It takes different forms. The most extreme examples are the shows that have historically been essentially co-produced by police departments. This goes back to shows like "Dragnet" in the 1950s and "Adam 12" in the 1960s and '70s. More recent examples are shows like "Cops" and "Live PD" that work directly with local police departments who also have veto authority over the content. These shows have been essential to producing certain kinds of narratives about the heroic nature of policing and the unquestionable need for policing in all its many forms.
The other distortion is a function of how the entertainment industry works more broadly. There the problem is more an issue of the need to produce weekly shows that are filled with action, adventure and mystery. That formula only works if there are lots of horrible, evil people out there for police to find every week. This distorts reality and creates a narrative where, "Oh my God, the world is so dangerous, and the police are out there catching all the bad guys and also bending and breaking the rules to do it." If they have to rough some people up, if they have to intimidate people in interrogations, if they violate people's Fourth Amendment rights, well, that's just a cost of producing safety.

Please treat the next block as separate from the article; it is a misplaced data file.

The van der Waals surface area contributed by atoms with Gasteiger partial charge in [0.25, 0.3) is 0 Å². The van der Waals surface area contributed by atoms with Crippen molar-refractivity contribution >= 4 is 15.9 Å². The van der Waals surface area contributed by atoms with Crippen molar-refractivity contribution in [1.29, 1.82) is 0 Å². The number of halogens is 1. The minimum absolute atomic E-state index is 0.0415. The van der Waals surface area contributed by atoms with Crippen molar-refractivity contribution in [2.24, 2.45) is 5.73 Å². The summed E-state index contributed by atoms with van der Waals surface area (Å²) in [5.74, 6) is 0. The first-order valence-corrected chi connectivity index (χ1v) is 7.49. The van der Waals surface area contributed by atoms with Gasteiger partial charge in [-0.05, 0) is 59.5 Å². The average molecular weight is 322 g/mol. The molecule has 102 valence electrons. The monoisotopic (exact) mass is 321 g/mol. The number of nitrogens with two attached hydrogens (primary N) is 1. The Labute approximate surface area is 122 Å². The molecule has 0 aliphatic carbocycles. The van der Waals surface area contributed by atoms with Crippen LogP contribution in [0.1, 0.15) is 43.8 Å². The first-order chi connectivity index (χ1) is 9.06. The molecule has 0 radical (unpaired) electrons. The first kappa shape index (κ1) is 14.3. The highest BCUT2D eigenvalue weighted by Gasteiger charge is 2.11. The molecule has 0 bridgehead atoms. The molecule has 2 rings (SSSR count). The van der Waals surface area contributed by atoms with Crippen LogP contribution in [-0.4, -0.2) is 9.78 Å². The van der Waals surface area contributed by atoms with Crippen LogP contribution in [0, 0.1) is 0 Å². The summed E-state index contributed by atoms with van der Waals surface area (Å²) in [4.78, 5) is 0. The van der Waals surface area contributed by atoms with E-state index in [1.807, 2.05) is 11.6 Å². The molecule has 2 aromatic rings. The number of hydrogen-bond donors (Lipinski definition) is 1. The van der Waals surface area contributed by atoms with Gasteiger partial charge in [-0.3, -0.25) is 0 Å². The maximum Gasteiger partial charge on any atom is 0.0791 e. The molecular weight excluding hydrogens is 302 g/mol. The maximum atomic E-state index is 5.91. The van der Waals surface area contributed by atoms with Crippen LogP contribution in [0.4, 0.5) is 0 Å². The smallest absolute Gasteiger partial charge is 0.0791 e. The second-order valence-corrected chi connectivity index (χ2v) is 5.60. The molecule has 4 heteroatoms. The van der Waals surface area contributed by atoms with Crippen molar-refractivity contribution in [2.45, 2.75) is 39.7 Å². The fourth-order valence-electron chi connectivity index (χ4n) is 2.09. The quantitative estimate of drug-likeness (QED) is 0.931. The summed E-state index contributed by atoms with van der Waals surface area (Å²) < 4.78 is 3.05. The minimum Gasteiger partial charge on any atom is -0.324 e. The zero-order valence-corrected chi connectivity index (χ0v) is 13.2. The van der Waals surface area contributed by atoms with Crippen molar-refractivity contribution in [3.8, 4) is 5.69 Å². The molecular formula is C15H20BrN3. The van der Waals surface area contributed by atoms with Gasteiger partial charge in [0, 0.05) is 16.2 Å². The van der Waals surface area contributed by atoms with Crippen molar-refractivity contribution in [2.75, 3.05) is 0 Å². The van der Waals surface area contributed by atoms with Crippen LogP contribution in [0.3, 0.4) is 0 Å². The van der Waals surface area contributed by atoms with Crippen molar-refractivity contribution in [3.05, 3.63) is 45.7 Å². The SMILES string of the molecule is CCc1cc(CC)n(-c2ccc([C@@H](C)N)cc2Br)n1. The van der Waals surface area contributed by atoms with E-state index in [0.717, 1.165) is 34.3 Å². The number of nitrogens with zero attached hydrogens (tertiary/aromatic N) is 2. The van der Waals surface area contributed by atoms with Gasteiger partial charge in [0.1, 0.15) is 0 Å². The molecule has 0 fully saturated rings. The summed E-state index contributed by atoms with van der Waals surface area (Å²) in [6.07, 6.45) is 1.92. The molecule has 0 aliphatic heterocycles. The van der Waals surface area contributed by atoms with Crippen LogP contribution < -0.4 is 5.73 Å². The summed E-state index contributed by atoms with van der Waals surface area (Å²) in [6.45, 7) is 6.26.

Local news has been particularly terrible in terms of crime coverage and exaggerating what is really happening in the community. Local media treats the police as unassailable and the font of all truth. By the time the real facts come out, the media has moved on to the next set of horrors.
There is of course the news industry and the whole problem of "If it bleeds, it leads." Local news has been particularly terrible in terms of crime coverage and exaggerating what is really happening in the community. National crime stories came to dominate local news, because they want some horrific crime to cover and there just weren't any in their local coverage. Finally, the local news media treats the police as completely unassailable and as the font of all truth. By the time the real facts have come out, the media have moved on to the next set of horrors to cover and the public rarely gets the full story.
How do we deconstruct the political work being done by language such as "Blue lives matter" and the "Thin blue line"?
"Blue lives matter" is a deeply conservative ideology that is being used by political forces, and not just the police, to advance extremist authoritarian politics. As we saw on Jan. 6, 2021, the actual lives of police officers are irrelevant. These authoritarians and their followers will happily throw police officers under the bus if it serves the larger authoritarian objectives.